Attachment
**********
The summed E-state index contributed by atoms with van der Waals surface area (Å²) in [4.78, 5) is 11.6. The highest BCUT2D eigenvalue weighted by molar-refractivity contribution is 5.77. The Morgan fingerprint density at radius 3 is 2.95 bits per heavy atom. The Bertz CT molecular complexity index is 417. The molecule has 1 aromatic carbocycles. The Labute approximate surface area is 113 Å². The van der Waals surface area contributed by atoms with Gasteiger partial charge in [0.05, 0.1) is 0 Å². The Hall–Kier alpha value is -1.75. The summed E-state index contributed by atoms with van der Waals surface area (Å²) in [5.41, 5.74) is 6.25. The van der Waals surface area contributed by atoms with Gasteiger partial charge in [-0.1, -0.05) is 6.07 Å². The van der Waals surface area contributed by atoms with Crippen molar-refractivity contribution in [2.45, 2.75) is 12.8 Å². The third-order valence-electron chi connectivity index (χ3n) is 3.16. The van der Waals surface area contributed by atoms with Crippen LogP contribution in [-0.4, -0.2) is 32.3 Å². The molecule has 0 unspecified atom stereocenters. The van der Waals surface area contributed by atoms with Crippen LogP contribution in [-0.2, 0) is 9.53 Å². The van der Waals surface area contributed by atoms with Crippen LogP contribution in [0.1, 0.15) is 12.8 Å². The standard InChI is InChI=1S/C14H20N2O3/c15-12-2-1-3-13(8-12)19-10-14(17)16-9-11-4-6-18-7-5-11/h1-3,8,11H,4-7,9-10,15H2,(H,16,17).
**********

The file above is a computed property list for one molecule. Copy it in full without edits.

The summed E-state index contributed by atoms with van der Waals surface area (Å²) in [4.78, 5) is 11.6. The highest BCUT2D eigenvalue weighted by molar-refractivity contribution is 5.77. The Morgan fingerprint density at radius 3 is 2.95 bits per heavy atom. The Bertz CT molecular complexity index is 417. The molecule has 1 aromatic carbocycles. The Labute approximate surface area is 113 Å². The van der Waals surface area contributed by atoms with Gasteiger partial charge in [0.05, 0.1) is 0 Å². The Hall–Kier alpha value is -1.75. The summed E-state index contributed by atoms with van der Waals surface area (Å²) in [5.41, 5.74) is 6.25. The van der Waals surface area contributed by atoms with Gasteiger partial charge in [-0.1, -0.05) is 6.07 Å². The van der Waals surface area contributed by atoms with Crippen molar-refractivity contribution in [2.45, 2.75) is 12.8 Å². The third-order valence-electron chi connectivity index (χ3n) is 3.16. The van der Waals surface area contributed by atoms with Crippen LogP contribution in [-0.4, -0.2) is 32.3 Å². The molecule has 0 unspecified atom stereocenters. The van der Waals surface area contributed by atoms with Crippen LogP contribution in [-0.2, 0) is 9.53 Å². The van der Waals surface area contributed by atoms with Crippen LogP contribution in [0.1, 0.15) is 12.8 Å². The standard InChI is InChI=1S/C14H20N2O3/c15-12-2-1-3-13(8-12)19-10-14(17)16-9-11-4-6-18-7-5-11/h1-3,8,11H,4-7,9-10,15H2,(H,16,17).